Phil Miller covered three seasons of Twins baseball, but that was at a different ballpark for a different newspaper. Now Miller returns to the baseball beat after joining the Star Tribune as the Gopher football writer in 2010, and he won't miss the dingy dome for a minute. In addition to the Twins and Gophers, Miller covered the Utah Jazz and the NBA for six years at The Salt Lake Tribune.
As cold as it will be today at Target Field, it could be a lot worse, according to Joe Mauer. The Twins' catcher said the coldest professional game he ever played was also a season opener, at Class A Quad Cities -- that would make it April 2002.
"It was opening night, and we ended up going 17 innings into the night," said Mauer, who remembers catching all 17 innings. "But we won. We were probably the first ones off the field. Shook everybody's hands and went inside."
Justin Morneau wasn't at that game, but he remembers the 2001 opener in Quad Cities also being the coldest game he's ever played. "I bet you it was in the teens, with the wind chill -- blowing snow and freezing cold," Morneau said. "But you know what? We survived."
The Twins hope to do that today against Justin Verlander, the Tigers' ace, a former MVP and Cy Young winner, who oddly enough has never won any of his five previous Opening Day starts. Verlander is 12-7 with a 3.21 ERA against the Twins in his career -- he's 7-1 with a 1.70 ERA over the past three seasons -- and has just signed a $180 million contract.
"If anybody has an advantage in the weather, it's the pitcher, because they control the tempo. They're moving, their heart is pumping, they're out there with the flow and staying loose every single pitch. Whether it affects him, I have no idea," Morneau said of Verlander. "We’ve seen over the last couple years, early, he won’t pitch as hard. Later in the game when he needs it, he’ll dial it up. Whether or not he’s able to do that, I guess we’ll find out."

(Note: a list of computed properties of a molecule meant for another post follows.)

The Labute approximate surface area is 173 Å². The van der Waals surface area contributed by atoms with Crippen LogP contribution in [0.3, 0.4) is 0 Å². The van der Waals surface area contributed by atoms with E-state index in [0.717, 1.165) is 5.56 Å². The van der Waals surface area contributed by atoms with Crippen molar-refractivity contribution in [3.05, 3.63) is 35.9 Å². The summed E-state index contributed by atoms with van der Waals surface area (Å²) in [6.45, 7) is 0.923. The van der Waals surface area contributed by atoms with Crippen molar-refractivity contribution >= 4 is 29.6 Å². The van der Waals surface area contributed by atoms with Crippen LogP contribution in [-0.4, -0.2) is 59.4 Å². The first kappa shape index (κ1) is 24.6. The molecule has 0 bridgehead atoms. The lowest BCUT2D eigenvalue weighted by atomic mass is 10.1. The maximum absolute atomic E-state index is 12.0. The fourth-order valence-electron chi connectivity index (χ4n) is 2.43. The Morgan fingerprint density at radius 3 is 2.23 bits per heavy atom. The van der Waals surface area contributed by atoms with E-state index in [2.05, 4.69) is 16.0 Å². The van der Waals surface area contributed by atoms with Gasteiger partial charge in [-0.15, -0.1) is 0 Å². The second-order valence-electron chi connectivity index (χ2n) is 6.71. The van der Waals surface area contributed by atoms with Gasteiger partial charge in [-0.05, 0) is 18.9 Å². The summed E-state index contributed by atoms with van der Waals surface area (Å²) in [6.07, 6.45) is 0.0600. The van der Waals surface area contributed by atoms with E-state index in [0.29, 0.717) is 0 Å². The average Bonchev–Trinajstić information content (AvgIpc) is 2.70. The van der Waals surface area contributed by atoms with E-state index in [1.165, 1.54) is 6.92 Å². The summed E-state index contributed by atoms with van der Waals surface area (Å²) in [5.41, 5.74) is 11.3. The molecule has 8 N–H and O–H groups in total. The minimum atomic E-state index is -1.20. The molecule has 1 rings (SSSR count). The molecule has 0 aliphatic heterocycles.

And Morneau, who grew up in Canada, knows how to prepare for the low temperatures -- it's 26 as I write this, with the wind blowing toward right field.
"Sometimes you put too many layers on, you feel like you can't move," he said. "I'm just going to put hot sauce all over and throw some long sleeves on and some long johns and go out there and run around and enjoy it. We talked about it a little bit. We have all the cold weather gear now. It’s not really an issue, I don’t think.”
Ron Gardenhire and Scott Ullger are in the outfield at the moment, hitting fly balls (or trying to -- accuracy isn't easy) off the wall to give the outfielders some experience with the caroms. Here are the lineups for the first game of the 2013 season, which opens at 3:10 p.m.:
Austin Jackson, CF
Torii Hunter, RF
Miguel Cabrera, 3B
Prince Fielder, 1B
Victor Martinez, DH
Andy Dirks, LF
Jhonny Peralta, SS
Alex Avila, C
Omar Infante, 2B
Justin Verlander, P
Aaron Hicks, CF
Joe Mauer, C
Josh Willingham, LF
Justin Morneau, 1B
Ryan Doumit, DH
Trevor Plouffe, 3B
Chris Parmelee, RF
Brian Dozier, 2B
Pedro Florimon, SS
Vance Worley, P
Well folks, the time has come to switch blogs. After eight years covering the Twins for the Star Tribune, I’ve moved to the Gophers football beat, swapping places with Phil Miller.
As much as I love baseball writing, I requested the change, so I could spend less time on the road and more time at home with Julie C and our two young kids. I’m excited for the chance to cover college football, and it’s nice knowing the Star Tribune’s baseball beat is in good hands with Phil and La Velle.
Before signing off here, I want to thank everyone who stopped by Around the Majors over the years. If you haven’t yet, please add Gridiron Gold to your bookmarks, and you can come along for the ride as I make the transition from Target Field to TCF Bank Stadium.
The Twins have no plans to change the outfield wall dimensions (distance or height) for the 2013 season, and there will be no change to the batter's eye, such as the addition of trees, team president Dave St. Peter said today in an e-mail to reporters.
This would fall under the non-news news category. So many people ask the Twins these questions that St. Peter felt compelled to answer definitively.